‘None that I know of.’ He shrugged. ‘Can’t say as I put much store on it myself. Essex folk are over-keen on this sort of thing, what with the Chelmsford witches, and Black Shuck doing the rounds when he’s tired of Suffolk flesh.’ He surveyed them a while, and appeared to grow suddenly weary of their company. He put the coin in his pocket, and patted it twice. ‘Well then, I’ve made my living today, and more besides, and I’ll be fetched home soon to a good meal. Besides’ – he looked wryly at Martha, whose impatience shivered in the spokes of her umbrella – ‘I think you’d best be off wherever you’re going, though mind the cracks in the pavements, as my daughter’d tell you, since you never know what’s between.’ He waved them away with a grand gesture that would have sat well on a statesman dismissing a secretary, and hearing a young couple laughing through the wet air turned away and assembled his expression of pleading.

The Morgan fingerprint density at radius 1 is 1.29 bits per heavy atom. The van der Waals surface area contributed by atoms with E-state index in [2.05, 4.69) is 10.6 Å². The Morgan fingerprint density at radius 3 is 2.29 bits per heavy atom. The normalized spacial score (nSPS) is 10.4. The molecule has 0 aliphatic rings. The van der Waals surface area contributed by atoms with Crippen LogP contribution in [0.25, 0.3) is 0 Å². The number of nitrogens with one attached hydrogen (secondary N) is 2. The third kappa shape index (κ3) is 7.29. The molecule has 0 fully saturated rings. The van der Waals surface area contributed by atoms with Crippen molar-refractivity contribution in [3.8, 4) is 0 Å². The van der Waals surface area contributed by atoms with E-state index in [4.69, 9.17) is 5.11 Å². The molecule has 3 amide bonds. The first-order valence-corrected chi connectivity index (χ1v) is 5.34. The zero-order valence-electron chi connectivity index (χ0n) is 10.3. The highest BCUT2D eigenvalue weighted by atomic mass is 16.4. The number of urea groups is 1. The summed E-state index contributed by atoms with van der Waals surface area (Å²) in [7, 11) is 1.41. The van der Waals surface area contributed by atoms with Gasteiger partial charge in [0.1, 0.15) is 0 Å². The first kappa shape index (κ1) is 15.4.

Tagged in:
Sarah Perry
Historical fiction